III.C.2. In general, we would recommend that infants NOT be peer-reared on a continuous basis. Full-time peer access, whether in a dyad or in a larger peer group, tends to promote intense clinging to the social partner(s) and delayed behavioral maturation–in large part because clinging is incompatible with exploration and development of complex social repertoires. As adults, continuously peer-reared animals show heightened aggression, decreased sexual performance, and minimal affiliative behavior. In contrast, surrogate-rearing or even single-cage rearing with daily peer contact (as little as 30 min./day, 5 days/wk) produces animals with quite normal behavioral and developmental profiles. The following papers (and others cited in these works) address these issues: (Champoux, M., Shannon, C., Airoso, W.D., Suomi, S.J. 1999. Play and attachment behavior of peer-only reared and surrogate/peer-reared rhesus monkey infants in social groups. In: Play and Culture Studies, Vol. II, Ed. by S. Reifel. Ablex Publishing Corp., Conn., pp 209-217; Ruppenthal, G.C., Walker, C.G. and Sackett, G.P. 1991. Rearing infant monkeys (Macaca nemestrina) in pairs produces deficient social development compared with rearing in single cages. Am. J. Primatol., 25, 103-113.) We recognize, however, that the bulk of the research on this issue has been conducted with Old World Cercopithecine monkeys (and principally macaques), and that there may be important species differences in whether continuous peer-rearing is detrimental.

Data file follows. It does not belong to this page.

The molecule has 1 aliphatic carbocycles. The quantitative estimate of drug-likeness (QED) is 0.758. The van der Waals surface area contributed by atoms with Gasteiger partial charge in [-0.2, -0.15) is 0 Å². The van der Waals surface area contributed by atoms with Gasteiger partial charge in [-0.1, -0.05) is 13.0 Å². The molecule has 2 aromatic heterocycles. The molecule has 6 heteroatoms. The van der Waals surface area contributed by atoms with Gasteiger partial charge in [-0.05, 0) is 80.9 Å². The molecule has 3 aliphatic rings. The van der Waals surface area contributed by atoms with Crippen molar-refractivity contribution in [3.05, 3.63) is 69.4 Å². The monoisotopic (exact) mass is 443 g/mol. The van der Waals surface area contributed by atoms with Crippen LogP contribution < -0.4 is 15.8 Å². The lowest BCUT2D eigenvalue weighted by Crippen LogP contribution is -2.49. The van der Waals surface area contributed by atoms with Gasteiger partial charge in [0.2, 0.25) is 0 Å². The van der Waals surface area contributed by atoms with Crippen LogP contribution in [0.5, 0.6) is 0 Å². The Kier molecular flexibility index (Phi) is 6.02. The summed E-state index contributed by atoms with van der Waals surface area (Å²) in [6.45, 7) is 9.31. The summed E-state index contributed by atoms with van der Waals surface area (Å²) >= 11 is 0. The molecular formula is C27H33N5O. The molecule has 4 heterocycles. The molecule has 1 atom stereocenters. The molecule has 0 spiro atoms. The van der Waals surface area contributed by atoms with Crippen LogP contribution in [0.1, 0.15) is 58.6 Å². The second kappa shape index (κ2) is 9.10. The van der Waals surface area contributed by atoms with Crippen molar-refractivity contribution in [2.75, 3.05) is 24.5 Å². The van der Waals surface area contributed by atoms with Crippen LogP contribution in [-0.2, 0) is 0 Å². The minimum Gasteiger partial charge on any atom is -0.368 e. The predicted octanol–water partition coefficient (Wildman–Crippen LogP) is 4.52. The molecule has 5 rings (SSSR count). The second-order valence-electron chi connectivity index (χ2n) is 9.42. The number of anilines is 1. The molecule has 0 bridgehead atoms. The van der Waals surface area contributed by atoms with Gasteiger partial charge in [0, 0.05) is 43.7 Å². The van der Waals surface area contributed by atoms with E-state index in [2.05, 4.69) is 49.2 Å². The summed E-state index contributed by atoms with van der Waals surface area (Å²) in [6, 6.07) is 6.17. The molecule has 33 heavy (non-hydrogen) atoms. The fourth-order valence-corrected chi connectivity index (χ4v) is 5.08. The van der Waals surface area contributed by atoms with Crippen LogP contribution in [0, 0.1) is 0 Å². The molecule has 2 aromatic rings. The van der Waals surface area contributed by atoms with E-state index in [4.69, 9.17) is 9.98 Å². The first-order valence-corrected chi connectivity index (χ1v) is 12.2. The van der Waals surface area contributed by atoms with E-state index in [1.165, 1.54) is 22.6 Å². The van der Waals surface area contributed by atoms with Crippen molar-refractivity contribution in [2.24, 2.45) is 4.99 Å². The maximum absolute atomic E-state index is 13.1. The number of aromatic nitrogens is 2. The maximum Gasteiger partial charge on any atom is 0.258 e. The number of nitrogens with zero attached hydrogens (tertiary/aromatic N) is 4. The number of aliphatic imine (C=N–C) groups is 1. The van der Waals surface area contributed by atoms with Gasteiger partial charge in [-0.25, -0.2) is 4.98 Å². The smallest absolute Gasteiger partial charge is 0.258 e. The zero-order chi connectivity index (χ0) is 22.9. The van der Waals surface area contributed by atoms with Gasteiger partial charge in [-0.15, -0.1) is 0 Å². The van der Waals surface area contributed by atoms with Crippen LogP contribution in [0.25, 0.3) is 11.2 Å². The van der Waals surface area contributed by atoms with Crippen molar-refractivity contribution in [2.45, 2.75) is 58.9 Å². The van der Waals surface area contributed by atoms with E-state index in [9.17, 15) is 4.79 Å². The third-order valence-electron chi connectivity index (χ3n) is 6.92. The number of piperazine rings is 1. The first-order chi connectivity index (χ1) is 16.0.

IV. Environmental enrichment — Structure and substrate.
IV.A. Cage design and size.
IV.A.1. The Policy recommends that primates should be able to engage in ‘social adjustments’. Presumably this means spatial adjustments to conspecifics. Further along in this section, the Policy recommends that ‘enclosures be designed, constructed, and furnished so that individual primates may reasonably avoid other individuals or frightening stimuli.’ Some members of species whose social organizations involve social dominance, when continuously housed in pairs, may need space or structures to escape from unwanted social initiations by higher-ranked cage mates. Given that macaques and baboons, the most common laboratory primates, are such animals, this section seems incompatible with the goal of continuous social housing as the preferred housing option, unless cages are redesigned (at great expense) to accommodate this stipulation. One solution is for continuous housing to be considered only one of several preferred options for housing, as described in Section II.B. above.